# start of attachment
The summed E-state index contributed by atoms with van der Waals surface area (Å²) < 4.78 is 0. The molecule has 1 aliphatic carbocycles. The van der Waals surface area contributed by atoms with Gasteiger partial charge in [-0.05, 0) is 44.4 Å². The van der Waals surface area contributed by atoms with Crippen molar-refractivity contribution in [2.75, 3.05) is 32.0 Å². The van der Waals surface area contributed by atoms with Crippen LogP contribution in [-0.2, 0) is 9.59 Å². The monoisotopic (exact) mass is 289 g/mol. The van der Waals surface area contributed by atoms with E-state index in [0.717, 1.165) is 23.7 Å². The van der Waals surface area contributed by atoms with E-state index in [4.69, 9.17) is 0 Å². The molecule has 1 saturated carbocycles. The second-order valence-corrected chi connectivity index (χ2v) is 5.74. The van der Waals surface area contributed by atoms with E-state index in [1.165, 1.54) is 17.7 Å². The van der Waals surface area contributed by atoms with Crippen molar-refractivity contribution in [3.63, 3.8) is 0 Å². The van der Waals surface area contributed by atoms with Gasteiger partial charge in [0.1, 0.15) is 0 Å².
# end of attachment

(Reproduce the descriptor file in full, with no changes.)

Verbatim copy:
The summed E-state index contributed by atoms with van der Waals surface area (Å²) < 4.78 is 0. The molecule has 1 aliphatic carbocycles. The van der Waals surface area contributed by atoms with Gasteiger partial charge in [-0.05, 0) is 44.4 Å². The van der Waals surface area contributed by atoms with Crippen molar-refractivity contribution in [2.75, 3.05) is 32.0 Å². The van der Waals surface area contributed by atoms with Crippen LogP contribution in [-0.2, 0) is 9.59 Å². The monoisotopic (exact) mass is 289 g/mol. The van der Waals surface area contributed by atoms with E-state index in [0.717, 1.165) is 23.7 Å². The van der Waals surface area contributed by atoms with E-state index in [4.69, 9.17) is 0 Å². The molecule has 1 saturated carbocycles. The second-order valence-corrected chi connectivity index (χ2v) is 5.74. The van der Waals surface area contributed by atoms with E-state index in [1.165, 1.54) is 17.7 Å². The van der Waals surface area contributed by atoms with Crippen molar-refractivity contribution in [3.63, 3.8) is 0 Å². The van der Waals surface area contributed by atoms with Gasteiger partial charge in [0.1, 0.15) is 0 Å².